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...the Allied invasion of continental Europe took place during World War 2.

 

I visited Utah beach a few years ago.

When I was in the Navy, we made a port visit in a French city whose name I don't remember that was close enough to the beaches that we were able to go on a tour. We visited the beach, the Airborne museum in Sainte-Mère-Église, and the Normandy American Cemetery and Memorial.

Our tour guide told us that the tidal conditions were pretty close to the conditions on June 6, 1944. After the formal part of the tour was over and we were given some time to wander, I walked as far down the beach towards the ocean as I was able to without actually getting wet and I turned around and looked back inland. It wasn't really all that far, maybe a few hundred yards.

Of nothing but open sand.

I've seen Saving Private Ryan, and if there's even 1% of truth in that opening scene (and I'm sure it's much more than that) those few hundred yards must've seemed like a thousand miles of hell.

I'm not ashamed to say that I cried when I thought of what those brave men had to endure on that beach so many years ago.

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I'm still grateful for that.

I know I wouldn't have been alive if we hadn't been liberated.

 

My Grandfather on my Mother's side sailed to England and fought on their side during the War.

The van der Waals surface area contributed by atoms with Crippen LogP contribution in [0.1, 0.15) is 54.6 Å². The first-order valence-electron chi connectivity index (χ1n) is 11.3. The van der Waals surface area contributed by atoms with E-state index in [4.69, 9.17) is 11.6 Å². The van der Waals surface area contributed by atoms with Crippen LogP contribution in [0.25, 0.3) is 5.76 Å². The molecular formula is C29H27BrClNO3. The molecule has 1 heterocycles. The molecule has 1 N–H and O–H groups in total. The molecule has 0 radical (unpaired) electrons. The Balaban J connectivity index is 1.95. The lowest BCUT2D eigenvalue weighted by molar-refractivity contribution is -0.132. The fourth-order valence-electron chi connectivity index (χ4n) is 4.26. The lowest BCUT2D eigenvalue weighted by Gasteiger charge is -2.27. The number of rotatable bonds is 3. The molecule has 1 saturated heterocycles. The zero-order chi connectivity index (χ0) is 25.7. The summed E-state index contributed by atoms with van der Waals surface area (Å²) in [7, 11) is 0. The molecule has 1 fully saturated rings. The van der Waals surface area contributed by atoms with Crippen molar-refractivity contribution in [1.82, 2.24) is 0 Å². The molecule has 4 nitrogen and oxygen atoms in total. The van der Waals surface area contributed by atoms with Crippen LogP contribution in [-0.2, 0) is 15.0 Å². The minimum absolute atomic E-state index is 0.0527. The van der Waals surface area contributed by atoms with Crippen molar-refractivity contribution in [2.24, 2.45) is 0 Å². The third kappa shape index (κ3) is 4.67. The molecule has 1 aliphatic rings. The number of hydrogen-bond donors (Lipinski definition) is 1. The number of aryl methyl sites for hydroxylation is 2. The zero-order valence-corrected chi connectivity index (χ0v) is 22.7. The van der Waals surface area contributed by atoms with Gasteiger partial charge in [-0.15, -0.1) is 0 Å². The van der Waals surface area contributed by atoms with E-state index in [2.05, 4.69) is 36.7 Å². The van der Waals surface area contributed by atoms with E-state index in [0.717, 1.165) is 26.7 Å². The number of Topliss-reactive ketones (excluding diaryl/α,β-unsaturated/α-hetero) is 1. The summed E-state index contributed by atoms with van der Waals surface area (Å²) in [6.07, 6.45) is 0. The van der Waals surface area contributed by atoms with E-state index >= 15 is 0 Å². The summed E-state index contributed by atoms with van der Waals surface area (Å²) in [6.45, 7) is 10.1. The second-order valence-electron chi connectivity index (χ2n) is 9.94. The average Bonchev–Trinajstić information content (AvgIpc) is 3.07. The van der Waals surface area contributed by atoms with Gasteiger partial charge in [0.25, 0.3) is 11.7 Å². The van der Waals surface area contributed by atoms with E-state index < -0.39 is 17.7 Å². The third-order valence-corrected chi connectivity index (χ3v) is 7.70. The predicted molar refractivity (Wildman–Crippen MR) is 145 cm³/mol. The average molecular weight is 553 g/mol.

He refused to talk about it.

Being the small annoying kid with an obsession for the War I kept asking till he snapped and said: I had a flamethrower! Now shut up about it!"

Never asked again, when I grew up I realised what a horrible weapon he had to use and what he must have seen.

 

Every single soul in the Free World should realise how lucky we are today.

 

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One of my dad's cousins was in a Sherman DD. I never knew him but his daughter is a close friend of mine so I've heard a few of his stories from her. Another man from my home town who's grandkids are about my age was on a canadian hospital ship handling wounded from the beaches. Didn't know him well but he told a bunch of us about what sort of hell it was on his ship. I don't know what's worse, being at the very front or trying to patch together what's coming back. 

 

Need to see if I can find The Longest Day and make the kids watch it.

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  I was just thinking about D-Day a few days ago while I was driving over the bridge - from there you can get a geat view of the Cross Sound Ferry that goes from New London, CT to Orient Point, NY.

 

One of the ferries, the Cape Henlopen, was originally commissioned as USS LST 510... Eight hours after the initial D-Day landings she reached Omaha Beach for the first time, and continued to ferry men, equipment and vehicles back and forth between England and Normandy for nearly a year. Decommissioned in 1958, she was refitted as a civilian ferry, and is one of only a handful of D-Day ships still in service.

 

 

 

 

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